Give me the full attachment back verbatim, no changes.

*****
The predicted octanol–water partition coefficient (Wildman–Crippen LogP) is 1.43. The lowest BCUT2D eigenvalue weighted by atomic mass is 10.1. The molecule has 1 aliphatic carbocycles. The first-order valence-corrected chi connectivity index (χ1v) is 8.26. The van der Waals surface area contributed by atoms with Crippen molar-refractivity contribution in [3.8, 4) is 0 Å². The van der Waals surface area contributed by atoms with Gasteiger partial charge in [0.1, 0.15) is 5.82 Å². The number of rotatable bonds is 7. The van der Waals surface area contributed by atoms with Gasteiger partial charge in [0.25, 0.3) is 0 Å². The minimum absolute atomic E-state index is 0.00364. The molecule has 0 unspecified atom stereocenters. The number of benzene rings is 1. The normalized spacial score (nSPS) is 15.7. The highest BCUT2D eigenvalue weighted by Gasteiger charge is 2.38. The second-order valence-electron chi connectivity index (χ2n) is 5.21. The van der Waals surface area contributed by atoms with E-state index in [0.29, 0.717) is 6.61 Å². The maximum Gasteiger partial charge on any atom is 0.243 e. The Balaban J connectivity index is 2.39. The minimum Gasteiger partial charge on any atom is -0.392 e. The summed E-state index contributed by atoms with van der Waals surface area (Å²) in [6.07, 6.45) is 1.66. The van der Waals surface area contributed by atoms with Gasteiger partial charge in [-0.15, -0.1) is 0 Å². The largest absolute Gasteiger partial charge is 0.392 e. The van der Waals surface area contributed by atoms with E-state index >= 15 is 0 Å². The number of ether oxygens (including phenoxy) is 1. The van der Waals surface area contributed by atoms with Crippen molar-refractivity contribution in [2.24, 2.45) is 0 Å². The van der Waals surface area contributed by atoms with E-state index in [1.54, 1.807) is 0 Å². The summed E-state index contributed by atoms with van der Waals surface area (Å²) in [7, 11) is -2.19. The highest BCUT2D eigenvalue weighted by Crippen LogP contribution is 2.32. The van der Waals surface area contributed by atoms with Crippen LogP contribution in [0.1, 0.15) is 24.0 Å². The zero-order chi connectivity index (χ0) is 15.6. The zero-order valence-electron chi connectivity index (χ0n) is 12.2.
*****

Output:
The predicted octanol–water partition coefficient (Wildman–Crippen LogP) is 1.43. The lowest BCUT2D eigenvalue weighted by atomic mass is 10.1. The molecule has 1 aliphatic carbocycles. The first-order valence-corrected chi connectivity index (χ1v) is 8.26. The van der Waals surface area contributed by atoms with Crippen molar-refractivity contribution in [3.8, 4) is 0 Å². The van der Waals surface area contributed by atoms with Gasteiger partial charge in [0.1, 0.15) is 5.82 Å². The number of rotatable bonds is 7. The van der Waals surface area contributed by atoms with Gasteiger partial charge in [0.25, 0.3) is 0 Å². The minimum absolute atomic E-state index is 0.00364. The molecule has 0 unspecified atom stereocenters. The number of benzene rings is 1. The normalized spacial score (nSPS) is 15.7. The highest BCUT2D eigenvalue weighted by Gasteiger charge is 2.38. The second-order valence-electron chi connectivity index (χ2n) is 5.21. The van der Waals surface area contributed by atoms with E-state index in [0.29, 0.717) is 6.61 Å². The maximum Gasteiger partial charge on any atom is 0.243 e. The Balaban J connectivity index is 2.39. The minimum Gasteiger partial charge on any atom is -0.392 e. The summed E-state index contributed by atoms with van der Waals surface area (Å²) in [6.07, 6.45) is 1.66. The van der Waals surface area contributed by atoms with Gasteiger partial charge in [-0.15, -0.1) is 0 Å². The largest absolute Gasteiger partial charge is 0.392 e. The van der Waals surface area contributed by atoms with E-state index >= 15 is 0 Å². The number of ether oxygens (including phenoxy) is 1. The van der Waals surface area contributed by atoms with Crippen molar-refractivity contribution in [2.24, 2.45) is 0 Å². The van der Waals surface area contributed by atoms with E-state index in [1.54, 1.807) is 0 Å². The summed E-state index contributed by atoms with van der Waals surface area (Å²) in [7, 11) is -2.19. The highest BCUT2D eigenvalue weighted by Crippen LogP contribution is 2.32. The van der Waals surface area contributed by atoms with Crippen LogP contribution in [0.1, 0.15) is 24.0 Å². The zero-order chi connectivity index (χ0) is 15.6. The zero-order valence-electron chi connectivity index (χ0n) is 12.2.